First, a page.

Corian Countertops Pros and Cons
Corian countertops are so called because they are made of Corian, a solid surface material developed by DuPont. It is made of a material that is derived from a blend of bauxite and acrylic polymer. It comes in different colors and patterns. However, the color and particulate matter occur consistently throughout giving the appearance of a solid surface.
Image: Marie-Laure Helmkampf
Though the first colors tended toward earthen shades having a dappled pattern, modern designs are built with a wide variety of hues from pure black or white to yellows, gold, purple and blues. The neutral shades of gray, brown and beige are also available. Designs have evolved with grain patterns varying from pebble to sand to glass and those that have granite, travertine or marble designs. Customized colors are also possible.
Image: Du Pont
Sinks come in both single and double-bowl versions. They have different colors and are made to different sizes. They can be mounted on top or even molded into the countertop to appear seamless. The drainboards are usually integrated into the countertops. Modern scientific techniques allow Corian to be molded into any shape that is desired.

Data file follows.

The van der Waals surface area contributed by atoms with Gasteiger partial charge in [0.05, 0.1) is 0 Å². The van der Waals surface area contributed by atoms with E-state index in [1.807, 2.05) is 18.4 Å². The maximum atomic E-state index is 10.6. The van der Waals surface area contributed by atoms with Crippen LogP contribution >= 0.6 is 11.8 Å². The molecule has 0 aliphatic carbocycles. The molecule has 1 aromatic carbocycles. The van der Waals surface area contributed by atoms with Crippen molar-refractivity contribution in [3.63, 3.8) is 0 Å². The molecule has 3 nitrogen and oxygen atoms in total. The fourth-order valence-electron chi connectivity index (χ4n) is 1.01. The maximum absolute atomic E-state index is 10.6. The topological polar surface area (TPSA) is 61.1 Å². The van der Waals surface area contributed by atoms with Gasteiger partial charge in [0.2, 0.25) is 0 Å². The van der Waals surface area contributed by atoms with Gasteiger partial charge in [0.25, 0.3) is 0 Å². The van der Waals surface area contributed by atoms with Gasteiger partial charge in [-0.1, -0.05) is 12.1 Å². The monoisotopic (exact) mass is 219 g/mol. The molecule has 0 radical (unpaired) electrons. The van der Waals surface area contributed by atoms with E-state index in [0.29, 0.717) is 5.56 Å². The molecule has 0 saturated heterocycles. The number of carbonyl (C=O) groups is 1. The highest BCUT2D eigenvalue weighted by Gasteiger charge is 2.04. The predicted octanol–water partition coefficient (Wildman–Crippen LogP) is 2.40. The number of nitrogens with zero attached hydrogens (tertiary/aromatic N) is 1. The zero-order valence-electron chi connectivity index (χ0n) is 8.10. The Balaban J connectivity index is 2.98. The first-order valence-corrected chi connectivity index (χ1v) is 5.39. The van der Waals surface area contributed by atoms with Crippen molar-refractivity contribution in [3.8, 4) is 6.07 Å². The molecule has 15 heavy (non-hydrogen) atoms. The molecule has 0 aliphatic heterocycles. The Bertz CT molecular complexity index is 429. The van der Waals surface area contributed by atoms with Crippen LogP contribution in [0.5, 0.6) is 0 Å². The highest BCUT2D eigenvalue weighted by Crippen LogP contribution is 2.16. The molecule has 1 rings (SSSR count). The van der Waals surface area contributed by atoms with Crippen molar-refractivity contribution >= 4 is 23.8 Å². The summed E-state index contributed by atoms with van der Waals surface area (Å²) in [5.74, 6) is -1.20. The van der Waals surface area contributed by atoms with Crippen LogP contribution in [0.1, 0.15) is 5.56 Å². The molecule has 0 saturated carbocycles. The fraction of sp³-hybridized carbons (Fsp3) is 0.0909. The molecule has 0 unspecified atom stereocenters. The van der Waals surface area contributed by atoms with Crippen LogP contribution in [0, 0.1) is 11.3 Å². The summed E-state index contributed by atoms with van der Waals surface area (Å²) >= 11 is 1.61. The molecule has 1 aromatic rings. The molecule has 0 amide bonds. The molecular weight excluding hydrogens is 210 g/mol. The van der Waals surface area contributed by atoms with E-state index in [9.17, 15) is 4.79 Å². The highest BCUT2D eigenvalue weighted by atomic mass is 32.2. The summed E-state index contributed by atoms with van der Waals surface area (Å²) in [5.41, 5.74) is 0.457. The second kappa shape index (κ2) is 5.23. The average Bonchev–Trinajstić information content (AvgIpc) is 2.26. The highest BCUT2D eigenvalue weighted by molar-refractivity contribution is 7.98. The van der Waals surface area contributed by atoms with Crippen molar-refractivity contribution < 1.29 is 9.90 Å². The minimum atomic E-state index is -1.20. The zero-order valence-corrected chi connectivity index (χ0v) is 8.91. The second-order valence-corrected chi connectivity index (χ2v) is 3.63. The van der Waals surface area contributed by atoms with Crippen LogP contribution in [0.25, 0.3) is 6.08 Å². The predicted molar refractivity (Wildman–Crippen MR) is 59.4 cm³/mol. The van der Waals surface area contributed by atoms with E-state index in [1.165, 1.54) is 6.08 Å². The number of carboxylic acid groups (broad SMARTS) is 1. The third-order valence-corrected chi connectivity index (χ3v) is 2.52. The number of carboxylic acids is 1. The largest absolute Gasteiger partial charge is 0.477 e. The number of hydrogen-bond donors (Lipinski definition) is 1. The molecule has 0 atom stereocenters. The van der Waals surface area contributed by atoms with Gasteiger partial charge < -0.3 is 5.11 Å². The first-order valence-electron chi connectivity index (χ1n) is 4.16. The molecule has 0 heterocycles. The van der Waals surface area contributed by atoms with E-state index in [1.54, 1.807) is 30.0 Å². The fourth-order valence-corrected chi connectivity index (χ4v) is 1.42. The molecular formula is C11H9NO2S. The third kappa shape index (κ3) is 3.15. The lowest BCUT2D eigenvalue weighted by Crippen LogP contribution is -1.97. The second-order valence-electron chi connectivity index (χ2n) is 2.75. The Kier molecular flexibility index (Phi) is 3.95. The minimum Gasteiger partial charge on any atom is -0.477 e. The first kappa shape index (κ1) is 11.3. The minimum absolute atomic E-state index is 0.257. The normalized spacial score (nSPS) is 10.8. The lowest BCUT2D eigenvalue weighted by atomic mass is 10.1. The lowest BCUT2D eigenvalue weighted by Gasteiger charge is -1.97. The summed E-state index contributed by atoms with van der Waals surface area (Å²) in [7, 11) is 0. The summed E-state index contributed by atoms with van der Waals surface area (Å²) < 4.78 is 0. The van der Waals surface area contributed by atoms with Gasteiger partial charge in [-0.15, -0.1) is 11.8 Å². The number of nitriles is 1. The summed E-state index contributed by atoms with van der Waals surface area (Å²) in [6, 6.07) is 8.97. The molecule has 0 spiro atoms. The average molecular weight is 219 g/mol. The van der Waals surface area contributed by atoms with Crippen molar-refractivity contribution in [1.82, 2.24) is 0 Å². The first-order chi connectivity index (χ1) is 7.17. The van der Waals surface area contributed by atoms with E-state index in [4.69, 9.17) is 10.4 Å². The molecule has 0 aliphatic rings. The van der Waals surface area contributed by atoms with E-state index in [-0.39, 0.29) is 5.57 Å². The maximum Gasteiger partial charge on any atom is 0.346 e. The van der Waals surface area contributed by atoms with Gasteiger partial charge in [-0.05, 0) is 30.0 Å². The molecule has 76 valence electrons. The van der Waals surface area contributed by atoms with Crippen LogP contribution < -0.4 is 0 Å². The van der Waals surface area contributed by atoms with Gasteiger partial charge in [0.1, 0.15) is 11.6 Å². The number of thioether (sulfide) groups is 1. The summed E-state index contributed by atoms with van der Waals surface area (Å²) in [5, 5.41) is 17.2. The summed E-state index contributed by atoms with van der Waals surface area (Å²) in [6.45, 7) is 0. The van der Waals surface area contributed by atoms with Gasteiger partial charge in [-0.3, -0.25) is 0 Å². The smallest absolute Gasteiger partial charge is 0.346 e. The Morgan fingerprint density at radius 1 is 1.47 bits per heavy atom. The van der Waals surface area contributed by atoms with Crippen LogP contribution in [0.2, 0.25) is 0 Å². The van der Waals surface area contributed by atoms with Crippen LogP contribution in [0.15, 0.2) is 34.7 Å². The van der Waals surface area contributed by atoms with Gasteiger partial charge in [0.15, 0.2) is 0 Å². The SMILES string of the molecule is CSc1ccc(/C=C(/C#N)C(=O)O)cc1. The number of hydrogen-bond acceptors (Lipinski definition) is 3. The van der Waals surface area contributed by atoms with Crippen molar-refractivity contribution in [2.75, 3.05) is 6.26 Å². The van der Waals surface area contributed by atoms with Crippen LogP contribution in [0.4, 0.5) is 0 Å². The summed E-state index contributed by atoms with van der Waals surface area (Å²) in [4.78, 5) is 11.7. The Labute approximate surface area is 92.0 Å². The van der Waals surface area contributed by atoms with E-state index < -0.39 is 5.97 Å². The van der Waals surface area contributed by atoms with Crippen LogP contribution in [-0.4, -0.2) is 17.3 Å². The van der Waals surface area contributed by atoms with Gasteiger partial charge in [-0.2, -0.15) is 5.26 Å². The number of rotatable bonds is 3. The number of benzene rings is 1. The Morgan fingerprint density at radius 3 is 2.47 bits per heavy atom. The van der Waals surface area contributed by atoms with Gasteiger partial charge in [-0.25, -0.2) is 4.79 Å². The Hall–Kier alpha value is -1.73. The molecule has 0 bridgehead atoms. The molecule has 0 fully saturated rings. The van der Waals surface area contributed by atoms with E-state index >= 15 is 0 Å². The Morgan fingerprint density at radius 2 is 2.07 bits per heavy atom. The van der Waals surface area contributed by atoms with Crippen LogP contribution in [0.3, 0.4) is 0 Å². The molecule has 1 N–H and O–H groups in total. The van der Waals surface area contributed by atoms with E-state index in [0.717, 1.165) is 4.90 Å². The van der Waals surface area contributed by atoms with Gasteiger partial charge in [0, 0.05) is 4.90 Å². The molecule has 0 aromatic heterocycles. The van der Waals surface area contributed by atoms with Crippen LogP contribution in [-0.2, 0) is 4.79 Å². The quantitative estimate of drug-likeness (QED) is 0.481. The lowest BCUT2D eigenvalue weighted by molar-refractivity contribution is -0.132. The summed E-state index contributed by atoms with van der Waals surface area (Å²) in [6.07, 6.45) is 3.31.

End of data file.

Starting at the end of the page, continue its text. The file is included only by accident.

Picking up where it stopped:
Corian Countertops Cost
Corian when used as solid surface material is cheaper than either quartz or granite. However, when it comes to countertops, it tends to be as expensive as those made of granite or quartz. The square foot price of Corian starts from approximately $40. The installation cost varies between $60 and $80 per square foot. The rate is also dependent on color, the countertop design and configuration, the molded shape, the mount, edges and inlays. Extensive Corian fabrication and installation can hike up the price to $130 per square foot. The installation costs are also seen to vary by the contractor.
Image: Lonny (Source: Red Cover)
Corian Counters – Cleaning And Care
Corian surfaces can be cleaned using a variety of methods. From spraying household cleaners and wiping them off to using handheld scrub pads and soap and water, cleaning the surface is easy. However, in the longer term prolonged exposure to chemicals can discolor the surface. It is not resistant to chemical damage. It is, therefore, recommended that a pH neutral cleaning agent be used on a Corian surface. It should also be noted that these surfaces cannot withstand intense heat and can burn/melt if vessels that are too hot are placed on the surface. Sliding hard objects across can also scratch a Corian surface. Dropping heavy objects can cause the surface to dent.
Because of the consistent nature of the particulate matter in Corian, it is easy to repair or resurface countertops and do away with the scratches or stains. Minor resurfacing can be done at home by sanding or rubbing the surface with an abrasive scrub. Rubbing vigorously can cause a physical depression on the surface.
Using Corian – Pros
Care and maintenance of Corian counters is essentially the same as for quartz and granite counters.
Corian surfaces offer a variety of design possibilities in terms of color, texture, mold design and inlays.
It can be cleaned easily.
Most damage caused to Corian can be repaired easily.
Using Corian – Cons
Corian is less durable when compared to granite.
Corian surfaces cannot withstand heat, may dent easily when heavy objects fall on the surface and stain easily.